What sort of bicycle tools should you take when cycling Africa, and do you need a camping stove for Africa? Your bike touring questions answered.
Questions about Cycling in Africa
Every now and again, I get an email asking questions relating to different bicycle tours around the world I have done. Recently, I was asked a couple of questions in regards to my bicycle tour in Africa.
As well as answering their questions, I thought I'd turn it into a quick blog post here. I hope the answers are of some help to other people planning to cycle the Cairo to Cape Town route!
Do you need a camping stove when cycling in Africa?
Questions: What type of stove did you have before you ditched it in Sudan? We are debating between bringing our WhisperLite Universal stove or our MSR pocket rocket that takes IsoPro (80/20 isobutane and propane) canisters. How often were you able to eat at roadside eateries and is that why you ditched your cooking stove? What is the cooking gas availability like on the route?
Answers: I found that in the end, I could find so much cheap local food that it really wasn't worth cooking any more. Overall, I appreciated the weight saving of fuel and stove when compared with the inconvenience of eating cold food a couple of days running.
There were some problems in Ethiopia where the only things I could buy were biscuits on some days. The reason, I later found out, was that they are Orthodox Christians who stick to fasting days, meaning that it is harder to get some foods on certain days. Meat might be off the menu for example.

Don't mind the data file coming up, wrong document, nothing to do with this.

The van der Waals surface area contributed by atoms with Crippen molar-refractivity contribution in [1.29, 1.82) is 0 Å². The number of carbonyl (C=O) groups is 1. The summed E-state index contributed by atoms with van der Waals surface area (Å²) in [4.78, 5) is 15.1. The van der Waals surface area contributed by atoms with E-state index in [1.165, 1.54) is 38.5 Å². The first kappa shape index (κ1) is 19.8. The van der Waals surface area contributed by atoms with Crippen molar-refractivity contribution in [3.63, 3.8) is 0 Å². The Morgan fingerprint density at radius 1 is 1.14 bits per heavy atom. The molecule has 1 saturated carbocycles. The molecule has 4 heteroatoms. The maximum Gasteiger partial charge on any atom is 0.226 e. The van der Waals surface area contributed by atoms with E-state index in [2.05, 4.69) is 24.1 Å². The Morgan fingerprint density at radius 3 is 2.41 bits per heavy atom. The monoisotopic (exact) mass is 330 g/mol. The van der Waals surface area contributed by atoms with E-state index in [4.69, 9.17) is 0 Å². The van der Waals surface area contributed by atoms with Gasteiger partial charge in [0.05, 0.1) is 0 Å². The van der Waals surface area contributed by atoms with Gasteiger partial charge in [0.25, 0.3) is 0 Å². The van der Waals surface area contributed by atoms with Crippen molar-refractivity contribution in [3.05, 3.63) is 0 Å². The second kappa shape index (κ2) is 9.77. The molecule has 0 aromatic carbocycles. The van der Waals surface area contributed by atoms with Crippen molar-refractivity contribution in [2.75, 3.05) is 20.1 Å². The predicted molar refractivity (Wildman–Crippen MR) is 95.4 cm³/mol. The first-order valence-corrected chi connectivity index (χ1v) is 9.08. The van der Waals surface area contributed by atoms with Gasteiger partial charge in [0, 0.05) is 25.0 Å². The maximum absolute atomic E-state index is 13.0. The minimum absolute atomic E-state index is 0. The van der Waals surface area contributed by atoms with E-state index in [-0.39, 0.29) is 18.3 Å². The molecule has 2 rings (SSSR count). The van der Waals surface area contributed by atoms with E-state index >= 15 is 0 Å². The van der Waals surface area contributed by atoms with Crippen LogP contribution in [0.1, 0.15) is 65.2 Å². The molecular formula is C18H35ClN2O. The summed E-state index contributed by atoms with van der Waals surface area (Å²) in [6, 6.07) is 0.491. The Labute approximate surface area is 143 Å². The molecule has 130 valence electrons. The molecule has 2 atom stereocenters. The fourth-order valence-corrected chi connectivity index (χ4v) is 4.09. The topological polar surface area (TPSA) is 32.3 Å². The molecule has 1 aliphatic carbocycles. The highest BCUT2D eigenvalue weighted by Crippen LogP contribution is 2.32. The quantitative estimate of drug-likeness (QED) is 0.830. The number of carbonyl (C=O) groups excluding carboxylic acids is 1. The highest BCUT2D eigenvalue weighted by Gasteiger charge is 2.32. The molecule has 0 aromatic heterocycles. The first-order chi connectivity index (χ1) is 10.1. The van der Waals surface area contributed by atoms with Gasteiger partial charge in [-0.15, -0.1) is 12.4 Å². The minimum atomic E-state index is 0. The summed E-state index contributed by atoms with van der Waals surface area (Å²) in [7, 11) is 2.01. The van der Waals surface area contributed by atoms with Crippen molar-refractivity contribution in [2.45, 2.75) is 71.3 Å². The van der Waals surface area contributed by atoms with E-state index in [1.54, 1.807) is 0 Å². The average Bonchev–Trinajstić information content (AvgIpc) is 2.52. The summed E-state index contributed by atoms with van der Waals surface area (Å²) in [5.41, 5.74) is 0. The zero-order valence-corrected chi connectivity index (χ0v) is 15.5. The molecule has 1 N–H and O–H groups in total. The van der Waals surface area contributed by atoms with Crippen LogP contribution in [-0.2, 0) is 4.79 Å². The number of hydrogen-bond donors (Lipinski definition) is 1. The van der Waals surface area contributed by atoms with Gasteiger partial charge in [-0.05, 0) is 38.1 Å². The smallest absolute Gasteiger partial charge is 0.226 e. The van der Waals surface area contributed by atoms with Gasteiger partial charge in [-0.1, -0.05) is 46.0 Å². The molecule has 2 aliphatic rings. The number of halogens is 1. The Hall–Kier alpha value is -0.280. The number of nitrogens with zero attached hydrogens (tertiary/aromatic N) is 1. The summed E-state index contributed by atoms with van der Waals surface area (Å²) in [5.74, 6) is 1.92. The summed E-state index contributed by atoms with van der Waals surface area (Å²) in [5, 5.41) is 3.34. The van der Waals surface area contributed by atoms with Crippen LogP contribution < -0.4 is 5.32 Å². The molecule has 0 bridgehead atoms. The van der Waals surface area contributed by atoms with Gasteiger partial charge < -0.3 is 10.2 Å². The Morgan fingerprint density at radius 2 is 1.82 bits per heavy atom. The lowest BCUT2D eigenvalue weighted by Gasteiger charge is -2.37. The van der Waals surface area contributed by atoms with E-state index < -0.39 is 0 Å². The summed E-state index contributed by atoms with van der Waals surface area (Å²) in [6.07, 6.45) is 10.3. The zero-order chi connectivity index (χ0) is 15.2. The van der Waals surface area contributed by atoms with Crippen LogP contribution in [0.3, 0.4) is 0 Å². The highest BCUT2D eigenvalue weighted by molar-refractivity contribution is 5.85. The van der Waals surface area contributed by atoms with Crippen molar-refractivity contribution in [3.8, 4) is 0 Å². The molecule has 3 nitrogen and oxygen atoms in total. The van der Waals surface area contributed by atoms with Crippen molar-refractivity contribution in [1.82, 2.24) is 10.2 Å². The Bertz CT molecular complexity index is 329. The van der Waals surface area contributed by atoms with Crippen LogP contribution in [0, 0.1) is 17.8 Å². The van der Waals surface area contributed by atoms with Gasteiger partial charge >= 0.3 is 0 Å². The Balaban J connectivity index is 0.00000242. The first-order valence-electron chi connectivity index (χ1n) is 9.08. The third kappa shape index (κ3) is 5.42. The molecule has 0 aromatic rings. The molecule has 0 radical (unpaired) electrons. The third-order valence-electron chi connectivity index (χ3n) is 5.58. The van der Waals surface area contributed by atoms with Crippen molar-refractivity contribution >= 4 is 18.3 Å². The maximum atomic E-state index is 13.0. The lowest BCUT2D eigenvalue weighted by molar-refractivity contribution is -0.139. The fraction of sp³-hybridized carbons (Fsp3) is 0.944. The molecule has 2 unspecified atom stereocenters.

I'd always pick up canned food where I could, and fresh fruits and veggies (which need a good wash).
If I was to do the trip again, I actually would start off with a camping stove though. I'd just abandon it at a point where I hadn't used it for a while. Gas wise, I'd use the petrol rather than canisters.
What bicycle tools to take cycling Africa?
Questions about Bike Maintenance Kit: What items did you find were absolutely vital to have with you? We have a Surly Disc Trucker 26” tires and Kona Sutra 700c tires. Did you carry a spare tire the whole way? Spare chain? Anything you found that the bike shops couldn’t cater for?
Answers: While you can expect to find cheap cycling parts almost everywhere, I wouldn't expect to find quality gear anywhere.
In particular, when I cycled, 700c wheels were a bit of a novelty – I couldn't get even inner tubes! Eventually I had to get some new tires and inner tubes delivered at a huge expense to Tanzania from the UK which still brings me out in cold sweats thinking about the price!
I would recommend taking a spare tire each. Also, rotate back and front tires every month, even though it seems a pain and probably pointless after month one. It will make them last longer. One or two spare inner tubes per bike. A couple of puncture repair kits.
I suggest taking a chain per bike, as it might be difficult getting one that suits your cassette set up. Talking of which, take a cassette removal tool in order to be able to take the rear cassette off for when (probably not if!) a spoke breaks at the back. Spare spokes should be taken as well.
Bike shops won't have quality parts, but they can always find a away to get you out of trouble. If you have disc breaks (or anything that was innovative since 2000!), you should expect not to find parts. Take appropriate spares for breaks whether it's pads or discs as well.
I think that about covers the basics – apologies if there was an element of teaching you to suck eggs in there somewhere! But honestly, any one of the things I suggested here to take, even though simple, might save you a lot of time and money on the road as I found out the hard way at times!!